The Dos and Don’ts of Riding Attire
Before you mount, make sure what you are wearing is appropriate for horseback riding.
September 20, 2014
It is important to think about what you are going to wear prior to working with or riding a horse, not only for comfort, but also for safety. This does not have to be expensive, and appropriate garments are not difficult to find.
Unless you plan to go to a horse show, just about any type of shirt is acceptable, as long as it fits appropriately and is not so large or loose so that it might catch on a piece of equipment or tree branch.
Long-sleeved button-up shirts are traditional in the western world, and they offer protection from the sun, tree branches and other elements. English riders often school in polo shirts or other fitted shirts that can be tucked neatly into their breeches.
If you are going out on the trail, you should consider wearing bright colors for visibility. Many riders like to wear vests when the weather gets cooler. Your arms and shoulders are less restricted in a vest, and vests lend themselves to layering for warmth.
There are winter coats designed for horseback riding that are roomy through the shoulders and have gussets so they spread over the saddle rather than tucking under your seat. Many have attractive reflective tape and patches for greater visibility out on the trail.
Are you new to the horse world? Learn how to safely tie a lead rope with AQHA’s FREE How to Tie a Lead Rope report.
Western and English riders usually take two different paths here. For English riders who have to post or move into two-point position, fitted breeches are the best choice. Patches of leather or other tacky material at the knees (and sometimes over the seat) improve stability in the saddle, and breeches are designed to fit inside the traditional English tall boots.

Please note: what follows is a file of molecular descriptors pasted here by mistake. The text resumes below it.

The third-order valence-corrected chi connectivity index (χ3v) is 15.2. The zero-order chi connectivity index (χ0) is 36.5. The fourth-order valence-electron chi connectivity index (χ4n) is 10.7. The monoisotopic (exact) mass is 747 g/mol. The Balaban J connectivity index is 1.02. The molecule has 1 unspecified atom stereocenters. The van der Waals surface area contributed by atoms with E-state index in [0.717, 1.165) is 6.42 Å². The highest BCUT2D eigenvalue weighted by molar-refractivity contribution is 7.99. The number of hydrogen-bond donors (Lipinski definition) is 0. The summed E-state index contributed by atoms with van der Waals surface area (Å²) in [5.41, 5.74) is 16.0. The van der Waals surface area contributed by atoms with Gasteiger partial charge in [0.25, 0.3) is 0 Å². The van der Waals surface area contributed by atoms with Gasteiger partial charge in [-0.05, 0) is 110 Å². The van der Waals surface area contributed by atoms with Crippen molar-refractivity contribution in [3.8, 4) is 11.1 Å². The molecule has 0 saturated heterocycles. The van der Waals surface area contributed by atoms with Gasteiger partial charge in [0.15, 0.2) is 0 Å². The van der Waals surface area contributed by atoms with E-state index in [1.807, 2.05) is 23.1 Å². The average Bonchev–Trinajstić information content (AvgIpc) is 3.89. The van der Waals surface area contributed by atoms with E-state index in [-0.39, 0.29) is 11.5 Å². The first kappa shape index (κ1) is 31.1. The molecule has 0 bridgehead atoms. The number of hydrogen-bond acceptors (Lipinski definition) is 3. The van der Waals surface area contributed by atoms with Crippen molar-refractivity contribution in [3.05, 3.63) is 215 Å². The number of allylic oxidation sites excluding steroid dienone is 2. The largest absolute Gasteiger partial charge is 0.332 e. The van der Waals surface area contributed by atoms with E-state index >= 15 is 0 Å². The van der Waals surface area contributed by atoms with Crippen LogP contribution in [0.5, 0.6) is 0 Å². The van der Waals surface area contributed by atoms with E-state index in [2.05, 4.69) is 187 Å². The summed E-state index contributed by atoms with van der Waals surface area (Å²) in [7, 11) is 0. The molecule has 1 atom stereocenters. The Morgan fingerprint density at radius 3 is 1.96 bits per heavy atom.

There is a huge variety of breeches to choose from, including light, inexpensive tights; heavier show-quality breeches; and ones lined with insulated fabric for winter riding.
Western riders most often choose jeans, and the tough denim fabric was designed to stand up to ranch work – or just trail riding through brushy territory.
What you will want to avoid in any case is pants that twist, wrinkle or bunch along the inside of your legs and knees. Some people like the extra level of protection and warmth offered by leather chaps. English riders who ride in paddock boots may opt for half chaps that go from the ankle to the knee.
Before you tie up your horse, make sure you are doing it safely. Download AQHA’s FREE How to Tie a Lead Rope Report to learn how to properly tie a lead rope.
Besides your helmet, your footwear is probably the next most important type of attire to keep you and your horse safe.
Although there is no official testing or standards for boots, you will want to find a pair with about a 1- to 1 1/2-inch heel and low tread. The heel will keep your foot from slipping through the stirrup when riding.
Gym shoes are not appropriate for riding a horse. The tread on many hiking and winter boots is too heavy and, in case of a fall, may jam in the stirrup. There are many different styles of boots, so choose whatever is comfortable, affordable and suitable for your type of riding. When working with or riding a horse, never, ever wear sandals or flip-flops, in case you are stepped on by your horse.